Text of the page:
Orchard Vet's Blog
Is smoking killing your pet?
Research from the University of Glasgow has revealed that family pets are at greater risk from the effects of passive smoking than humans.
Animals inhale more smoke because their grooming routines mean they digest nicotine when licking their fur. Consequently dogs are at risk of developing cancer of the nasal cavity, sinuses and lungs, cats have more than double the risk of developing lymphoma, while smaller pets such as birds, rabbits and guinea pigs can face respiratory and skin diseases. Smoke exposure also aggravates bronchitis and asthma in animals suffering with those conditions.
The study also showed that choosing to smoke outside did not eradicate the effect on pets, although it was reduced.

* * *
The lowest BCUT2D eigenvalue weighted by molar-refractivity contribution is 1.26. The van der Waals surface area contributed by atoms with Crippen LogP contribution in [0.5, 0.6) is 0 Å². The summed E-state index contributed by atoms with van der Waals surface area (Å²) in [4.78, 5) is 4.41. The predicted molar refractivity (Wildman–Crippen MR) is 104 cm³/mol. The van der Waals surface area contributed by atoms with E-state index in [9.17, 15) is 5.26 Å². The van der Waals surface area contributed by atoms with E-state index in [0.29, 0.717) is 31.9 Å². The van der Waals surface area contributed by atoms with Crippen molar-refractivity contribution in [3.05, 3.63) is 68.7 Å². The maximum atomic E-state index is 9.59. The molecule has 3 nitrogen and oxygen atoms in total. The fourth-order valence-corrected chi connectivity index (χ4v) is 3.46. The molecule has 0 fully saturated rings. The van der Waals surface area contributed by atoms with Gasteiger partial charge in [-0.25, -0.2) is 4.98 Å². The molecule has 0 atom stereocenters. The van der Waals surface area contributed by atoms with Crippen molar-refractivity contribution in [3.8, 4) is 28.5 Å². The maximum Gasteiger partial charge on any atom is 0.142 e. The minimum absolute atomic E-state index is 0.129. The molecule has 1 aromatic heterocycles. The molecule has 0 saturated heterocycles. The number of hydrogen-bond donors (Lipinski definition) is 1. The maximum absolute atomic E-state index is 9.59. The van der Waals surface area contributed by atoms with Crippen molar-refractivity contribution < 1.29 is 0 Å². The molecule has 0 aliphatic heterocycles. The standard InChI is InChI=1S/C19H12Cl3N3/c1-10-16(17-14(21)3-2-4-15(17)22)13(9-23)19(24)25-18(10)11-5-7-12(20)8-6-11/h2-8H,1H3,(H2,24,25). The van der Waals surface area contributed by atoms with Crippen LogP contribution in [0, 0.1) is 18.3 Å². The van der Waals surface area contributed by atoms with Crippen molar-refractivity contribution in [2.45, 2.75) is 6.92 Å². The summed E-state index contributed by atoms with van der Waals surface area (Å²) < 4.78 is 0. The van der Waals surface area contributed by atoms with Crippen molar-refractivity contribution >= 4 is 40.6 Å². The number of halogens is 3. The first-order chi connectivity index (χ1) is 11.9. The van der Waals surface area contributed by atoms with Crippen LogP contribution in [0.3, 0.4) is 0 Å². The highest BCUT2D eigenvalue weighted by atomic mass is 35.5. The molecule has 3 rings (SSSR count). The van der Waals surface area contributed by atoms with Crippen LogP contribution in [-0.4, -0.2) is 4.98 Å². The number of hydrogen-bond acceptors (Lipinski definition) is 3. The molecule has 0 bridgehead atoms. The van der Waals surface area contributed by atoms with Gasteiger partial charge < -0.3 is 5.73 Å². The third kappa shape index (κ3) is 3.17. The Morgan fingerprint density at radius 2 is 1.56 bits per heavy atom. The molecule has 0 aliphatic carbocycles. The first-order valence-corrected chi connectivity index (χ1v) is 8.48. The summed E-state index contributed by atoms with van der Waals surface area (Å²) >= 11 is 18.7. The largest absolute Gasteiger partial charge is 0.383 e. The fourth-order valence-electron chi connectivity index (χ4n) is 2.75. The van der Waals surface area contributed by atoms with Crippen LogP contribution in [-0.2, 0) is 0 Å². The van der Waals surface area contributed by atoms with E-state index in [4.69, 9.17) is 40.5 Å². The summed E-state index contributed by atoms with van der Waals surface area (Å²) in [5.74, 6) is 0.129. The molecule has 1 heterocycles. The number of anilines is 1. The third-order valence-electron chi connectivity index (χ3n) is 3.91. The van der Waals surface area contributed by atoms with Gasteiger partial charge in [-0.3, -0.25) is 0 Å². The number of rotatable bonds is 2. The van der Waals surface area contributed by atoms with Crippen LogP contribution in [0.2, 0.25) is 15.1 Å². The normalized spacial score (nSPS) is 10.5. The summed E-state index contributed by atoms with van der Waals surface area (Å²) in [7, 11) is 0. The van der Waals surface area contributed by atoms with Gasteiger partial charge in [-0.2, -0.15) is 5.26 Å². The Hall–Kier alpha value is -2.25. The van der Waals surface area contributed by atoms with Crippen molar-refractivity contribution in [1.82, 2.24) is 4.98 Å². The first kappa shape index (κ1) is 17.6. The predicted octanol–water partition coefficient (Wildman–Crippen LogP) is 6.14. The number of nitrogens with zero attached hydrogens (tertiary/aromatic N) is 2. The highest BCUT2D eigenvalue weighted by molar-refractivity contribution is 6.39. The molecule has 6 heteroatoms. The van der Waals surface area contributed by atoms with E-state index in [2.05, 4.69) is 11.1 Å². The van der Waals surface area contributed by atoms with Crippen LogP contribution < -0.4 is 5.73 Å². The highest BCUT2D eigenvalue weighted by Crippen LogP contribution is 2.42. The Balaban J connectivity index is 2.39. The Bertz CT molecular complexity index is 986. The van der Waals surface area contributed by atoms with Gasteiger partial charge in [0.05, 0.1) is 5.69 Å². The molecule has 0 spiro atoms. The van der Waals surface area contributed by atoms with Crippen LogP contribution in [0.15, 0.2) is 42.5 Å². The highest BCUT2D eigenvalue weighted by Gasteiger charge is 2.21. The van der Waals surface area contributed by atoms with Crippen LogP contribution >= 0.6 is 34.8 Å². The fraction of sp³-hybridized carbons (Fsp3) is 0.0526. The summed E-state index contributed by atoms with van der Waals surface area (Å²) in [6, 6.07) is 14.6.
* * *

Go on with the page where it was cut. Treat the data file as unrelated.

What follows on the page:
The Royal College of Veterinary Surgeons and The Royal College of Nursing are launching a campaign aimed at informing pet owners about the damage that can be done. Wendy Preston, the RCN's Head of Nursing writes, 'many people would be horrified to discover their second-hand smoke was harming their pet, and in some cases seriously shortening the animal's life. We want to make it easier for vets and vet nurses to have that conversation with patients.'
You can read the press release from the Association of Respiratory Nurse Specialists here.
The study was conducted in 2015 by researchers at the University's purpose-built small animal hospital. §